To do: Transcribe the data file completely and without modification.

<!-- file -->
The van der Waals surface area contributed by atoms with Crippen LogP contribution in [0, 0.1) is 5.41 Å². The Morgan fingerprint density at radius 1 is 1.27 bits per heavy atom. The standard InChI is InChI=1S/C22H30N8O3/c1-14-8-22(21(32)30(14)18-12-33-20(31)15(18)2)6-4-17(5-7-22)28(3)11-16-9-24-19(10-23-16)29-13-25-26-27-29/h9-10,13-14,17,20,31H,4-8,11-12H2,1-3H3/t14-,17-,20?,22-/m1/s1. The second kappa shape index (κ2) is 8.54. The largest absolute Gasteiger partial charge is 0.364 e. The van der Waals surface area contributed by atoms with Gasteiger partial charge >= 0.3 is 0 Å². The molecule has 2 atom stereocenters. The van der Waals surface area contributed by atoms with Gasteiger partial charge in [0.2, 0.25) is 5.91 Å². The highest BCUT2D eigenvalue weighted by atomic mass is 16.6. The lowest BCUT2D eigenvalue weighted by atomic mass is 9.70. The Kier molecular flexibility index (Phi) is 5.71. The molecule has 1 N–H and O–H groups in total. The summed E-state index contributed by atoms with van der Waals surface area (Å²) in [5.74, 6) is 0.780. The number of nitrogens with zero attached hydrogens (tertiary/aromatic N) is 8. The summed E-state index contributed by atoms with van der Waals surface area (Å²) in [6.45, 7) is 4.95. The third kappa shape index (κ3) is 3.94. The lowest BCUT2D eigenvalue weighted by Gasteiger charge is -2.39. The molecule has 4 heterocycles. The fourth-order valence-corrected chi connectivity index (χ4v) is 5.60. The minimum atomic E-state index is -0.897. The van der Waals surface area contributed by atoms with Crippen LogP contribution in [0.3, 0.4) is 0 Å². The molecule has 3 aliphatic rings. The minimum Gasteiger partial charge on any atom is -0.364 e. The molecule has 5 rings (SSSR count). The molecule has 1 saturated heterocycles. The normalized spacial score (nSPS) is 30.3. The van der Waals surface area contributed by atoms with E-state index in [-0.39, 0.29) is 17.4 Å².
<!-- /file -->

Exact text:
The van der Waals surface area contributed by atoms with Crippen LogP contribution in [0, 0.1) is 5.41 Å². The Morgan fingerprint density at radius 1 is 1.27 bits per heavy atom. The standard InChI is InChI=1S/C22H30N8O3/c1-14-8-22(21(32)30(14)18-12-33-20(31)15(18)2)6-4-17(5-7-22)28(3)11-16-9-24-19(10-23-16)29-13-25-26-27-29/h9-10,13-14,17,20,31H,4-8,11-12H2,1-3H3/t14-,17-,20?,22-/m1/s1. The second kappa shape index (κ2) is 8.54. The largest absolute Gasteiger partial charge is 0.364 e. The van der Waals surface area contributed by atoms with Gasteiger partial charge >= 0.3 is 0 Å². The molecule has 2 atom stereocenters. The van der Waals surface area contributed by atoms with Gasteiger partial charge in [0.2, 0.25) is 5.91 Å². The highest BCUT2D eigenvalue weighted by atomic mass is 16.6. The lowest BCUT2D eigenvalue weighted by atomic mass is 9.70. The Kier molecular flexibility index (Phi) is 5.71. The molecule has 1 N–H and O–H groups in total. The summed E-state index contributed by atoms with van der Waals surface area (Å²) in [5.74, 6) is 0.780. The number of nitrogens with zero attached hydrogens (tertiary/aromatic N) is 8. The summed E-state index contributed by atoms with van der Waals surface area (Å²) in [6.45, 7) is 4.95. The third kappa shape index (κ3) is 3.94. The lowest BCUT2D eigenvalue weighted by Gasteiger charge is -2.39. The molecule has 4 heterocycles. The fourth-order valence-corrected chi connectivity index (χ4v) is 5.60. The minimum atomic E-state index is -0.897. The van der Waals surface area contributed by atoms with Crippen LogP contribution in [0.3, 0.4) is 0 Å². The molecule has 3 aliphatic rings. The minimum Gasteiger partial charge on any atom is -0.364 e. The molecule has 5 rings (SSSR count). The molecule has 1 saturated heterocycles. The normalized spacial score (nSPS) is 30.3. The van der Waals surface area contributed by atoms with E-state index in [-0.39, 0.29) is 17.4 Å².